The unsanitary condition of mushrooming slum neighborhoods across Monrovia has further deteriorated due principally to the lack of toilet facilities in the homes or even pits latrines for use by these communities.
Dwellers of this dominant type of human settlement across the city are also battling with ‘bad air’ or squalor emanating from mountains of garbage stockpiles in these neighborhoods.
Inhabitants of these areas have continued to blame their being in these areas on worsening conditions in their communities of origin in other parts of the country. For instance, growing slum communities along the Measurado River account for at least 2/5 of Monrovia’s population (970,824 people), according to the final results of the 2008 National Population and Housing Census (NPHC) published by the Liberia Institute of Statistics and Geo-Information Services (LISGIS) in May of 2009.
The slum communities include West Point, Slipway, Jallah’s Town, Saye Town and Plunkor. Approximately, according to the Census results, 194,000 dwellers in these randomly built dilapidated houses and zinc shacks without toilet facilities or enough spacing in between to allow sanitary workers reach homes at the rear of those communities to collect garbage. These people have also built more than 500 makeshift toilets along the bank of the River; thus increasing the unsanitary nature of their dwelling places.
To make matter worse, they also dispose of their garbage and other waste materials directly into the River, which in turn, serves as breeding ground for tones of mosquitoes and flies.
Some concerned residents of the above mentioned slums, recently spoke with the Daily Observer in an exclusive interview. They outlined several issue they think are responsible for the unsanitary condition of their communities, despite relentless efforts on the part of the Monrovia City Corporation (MCC) to sanitize the entire city.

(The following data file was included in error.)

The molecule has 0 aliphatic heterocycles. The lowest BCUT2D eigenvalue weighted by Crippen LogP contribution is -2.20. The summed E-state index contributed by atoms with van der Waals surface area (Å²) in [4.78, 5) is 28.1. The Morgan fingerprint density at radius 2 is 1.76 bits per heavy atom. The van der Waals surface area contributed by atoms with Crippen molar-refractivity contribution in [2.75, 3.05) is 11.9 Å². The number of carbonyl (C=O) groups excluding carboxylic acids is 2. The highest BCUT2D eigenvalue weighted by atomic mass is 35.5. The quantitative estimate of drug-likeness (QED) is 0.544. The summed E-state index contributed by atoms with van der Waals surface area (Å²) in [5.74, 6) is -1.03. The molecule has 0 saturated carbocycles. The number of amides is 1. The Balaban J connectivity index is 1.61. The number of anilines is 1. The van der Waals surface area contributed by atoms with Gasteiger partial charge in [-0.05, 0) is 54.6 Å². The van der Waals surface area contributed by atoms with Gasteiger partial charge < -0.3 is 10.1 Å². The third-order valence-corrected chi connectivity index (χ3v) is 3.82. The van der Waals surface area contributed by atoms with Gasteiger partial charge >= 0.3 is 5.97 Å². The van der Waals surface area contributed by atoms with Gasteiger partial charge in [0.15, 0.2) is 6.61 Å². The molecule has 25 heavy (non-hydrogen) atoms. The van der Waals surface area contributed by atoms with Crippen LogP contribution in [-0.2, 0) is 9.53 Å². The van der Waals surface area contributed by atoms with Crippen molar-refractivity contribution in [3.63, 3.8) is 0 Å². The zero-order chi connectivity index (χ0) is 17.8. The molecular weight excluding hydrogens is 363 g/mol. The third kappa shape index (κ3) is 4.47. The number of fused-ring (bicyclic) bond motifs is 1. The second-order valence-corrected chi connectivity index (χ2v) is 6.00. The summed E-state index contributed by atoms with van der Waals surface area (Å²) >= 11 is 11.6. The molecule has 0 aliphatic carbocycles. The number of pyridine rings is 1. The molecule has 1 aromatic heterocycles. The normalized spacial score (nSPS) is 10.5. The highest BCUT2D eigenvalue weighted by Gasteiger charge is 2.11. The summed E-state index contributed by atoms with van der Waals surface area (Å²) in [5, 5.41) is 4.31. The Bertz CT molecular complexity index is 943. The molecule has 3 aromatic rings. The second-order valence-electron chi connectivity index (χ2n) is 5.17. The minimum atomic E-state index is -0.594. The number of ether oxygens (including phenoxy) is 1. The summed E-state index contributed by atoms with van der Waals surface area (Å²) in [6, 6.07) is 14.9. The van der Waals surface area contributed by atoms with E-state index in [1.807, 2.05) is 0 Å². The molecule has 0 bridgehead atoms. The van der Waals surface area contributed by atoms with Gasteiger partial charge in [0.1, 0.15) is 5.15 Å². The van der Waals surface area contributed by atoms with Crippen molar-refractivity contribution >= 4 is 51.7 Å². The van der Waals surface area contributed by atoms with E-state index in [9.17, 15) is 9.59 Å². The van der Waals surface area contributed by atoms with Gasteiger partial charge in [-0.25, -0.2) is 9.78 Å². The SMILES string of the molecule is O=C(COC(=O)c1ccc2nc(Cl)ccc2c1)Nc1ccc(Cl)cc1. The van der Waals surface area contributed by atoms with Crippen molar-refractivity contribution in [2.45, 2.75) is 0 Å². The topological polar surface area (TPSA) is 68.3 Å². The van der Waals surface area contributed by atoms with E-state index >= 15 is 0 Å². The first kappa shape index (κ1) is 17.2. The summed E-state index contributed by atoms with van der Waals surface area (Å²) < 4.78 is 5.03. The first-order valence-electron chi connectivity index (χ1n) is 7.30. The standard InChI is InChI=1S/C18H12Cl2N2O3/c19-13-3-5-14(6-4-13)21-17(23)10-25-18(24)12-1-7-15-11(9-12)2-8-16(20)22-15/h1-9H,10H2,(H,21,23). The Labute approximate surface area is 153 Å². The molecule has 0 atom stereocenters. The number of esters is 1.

“This community has been going on like this longer than you think. But I’ve continued to live here,” Samuel Moore, 33, a resident of Plunkor said.
“Some of the makeshift toilets are even older than me. Some, too, were recently built. You see as more people come into this community and build their homes without toilets, they add one or two toilets to those already along the river,” Moore explained.
Moore blamed their condition on abject poverty. He said they are hugely impoverished and cannot afford to construct flush toilets in their homes.
But Eddie Gietar has a diverging view on this matter. Gietar, a resident of Jallah’s town, is of the conviction that slum dwellers deliberately construct their homes without toilets. “It has nothing to do with money,” added.
“Building a house is a project and there is no way you are going to carry out a project without a plan. If you plan to build a house, tell me how will you leave out a bathroom which is to your own convenience?” Mr. Gietar asked.
Mr. Gietar recommended one way the people in these communities could stop using the river as toilet was if the city government prevails on owners of houses that lack toilets to make at least one room in their homes as a restroom.
“Until the MCC come up with a mandate that will have these people changing rooms in their homes to toilets, the river will be used for defecation purpose. That means we will live like this forever,” Mr. Gietar asserted.
Concerning the issue of garbage, an elderly resident of Saye Town, who asked to speak on the basis of anonymity for fear he may be seen as an instigator against the community said, the garbage along the river was a result of how cluttered the houses in the community are.
He admitted though he lived closer to the river, he also dumped his dirt on its bank too.
“It is not that I want to do that, but garbage collectors don’t reach my home because people have built their houses all on the alleys,” he said.
The Daily Observer then contacted Mr. Nyenpan Jlateh, Public Affairs Officer the Monrovia City Corporation (MCC), via mobile phone on what was being done to improve the sanitation situation in the area.
According to Mr. Jlateh, the city corporation has organized a garbage collection scheme under which every community in Monrovia will be beneficiaries.
As pertaining to the toilets build on the river, Mr. Jlateh said the city government is running a running a water front program under a World Bank project to give the river line a face lift.
“We have begun to break down some of those toilets in the in the Slipway community under our water front program,” he said.
But what will become of the communities which relies on those river toilets, the MCC public affairs officer said his corporation was working in line with community leaders to identify areas where they could construct public latrines for the people in the area.